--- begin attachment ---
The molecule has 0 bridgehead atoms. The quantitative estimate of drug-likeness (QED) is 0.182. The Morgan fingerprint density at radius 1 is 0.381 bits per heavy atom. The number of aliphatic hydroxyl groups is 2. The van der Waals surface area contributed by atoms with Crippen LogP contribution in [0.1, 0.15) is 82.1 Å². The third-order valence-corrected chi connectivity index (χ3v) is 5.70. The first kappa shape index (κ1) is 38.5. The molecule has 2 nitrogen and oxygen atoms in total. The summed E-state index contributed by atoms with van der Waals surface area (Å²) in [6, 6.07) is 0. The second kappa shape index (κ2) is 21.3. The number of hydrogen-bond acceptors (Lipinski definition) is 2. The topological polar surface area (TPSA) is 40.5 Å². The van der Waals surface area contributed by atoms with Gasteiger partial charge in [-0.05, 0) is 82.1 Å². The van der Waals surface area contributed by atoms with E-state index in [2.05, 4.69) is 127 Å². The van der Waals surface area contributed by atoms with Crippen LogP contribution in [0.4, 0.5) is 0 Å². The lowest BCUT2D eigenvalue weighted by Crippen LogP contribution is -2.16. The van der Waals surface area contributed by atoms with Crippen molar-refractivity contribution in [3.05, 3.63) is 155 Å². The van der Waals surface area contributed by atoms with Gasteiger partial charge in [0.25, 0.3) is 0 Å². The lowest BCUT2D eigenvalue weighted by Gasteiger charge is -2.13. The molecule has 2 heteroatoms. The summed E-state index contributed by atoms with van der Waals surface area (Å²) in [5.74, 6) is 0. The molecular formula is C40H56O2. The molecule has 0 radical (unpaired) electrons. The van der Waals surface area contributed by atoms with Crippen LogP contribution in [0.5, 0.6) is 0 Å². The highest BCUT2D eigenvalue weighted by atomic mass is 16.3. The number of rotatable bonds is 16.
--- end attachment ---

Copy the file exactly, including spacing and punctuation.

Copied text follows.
The molecule has 0 bridgehead atoms. The quantitative estimate of drug-likeness (QED) is 0.182. The Morgan fingerprint density at radius 1 is 0.381 bits per heavy atom. The number of aliphatic hydroxyl groups is 2. The van der Waals surface area contributed by atoms with Crippen LogP contribution in [0.1, 0.15) is 82.1 Å². The third-order valence-corrected chi connectivity index (χ3v) is 5.70. The first kappa shape index (κ1) is 38.5. The molecule has 2 nitrogen and oxygen atoms in total. The summed E-state index contributed by atoms with van der Waals surface area (Å²) in [6, 6.07) is 0. The second kappa shape index (κ2) is 21.3. The number of hydrogen-bond acceptors (Lipinski definition) is 2. The topological polar surface area (TPSA) is 40.5 Å². The van der Waals surface area contributed by atoms with Gasteiger partial charge in [-0.05, 0) is 82.1 Å². The van der Waals surface area contributed by atoms with E-state index in [2.05, 4.69) is 127 Å². The van der Waals surface area contributed by atoms with Crippen LogP contribution in [0.4, 0.5) is 0 Å². The lowest BCUT2D eigenvalue weighted by Crippen LogP contribution is -2.16. The van der Waals surface area contributed by atoms with Crippen molar-refractivity contribution in [3.05, 3.63) is 155 Å². The van der Waals surface area contributed by atoms with Gasteiger partial charge in [0.25, 0.3) is 0 Å². The lowest BCUT2D eigenvalue weighted by Gasteiger charge is -2.13. The molecule has 2 heteroatoms. The summed E-state index contributed by atoms with van der Waals surface area (Å²) in [5.74, 6) is 0. The molecular formula is C40H56O2. The molecule has 0 radical (unpaired) electrons. The van der Waals surface area contributed by atoms with Crippen LogP contribution in [0.5, 0.6) is 0 Å². The highest BCUT2D eigenvalue weighted by atomic mass is 16.3. The number of rotatable bonds is 16.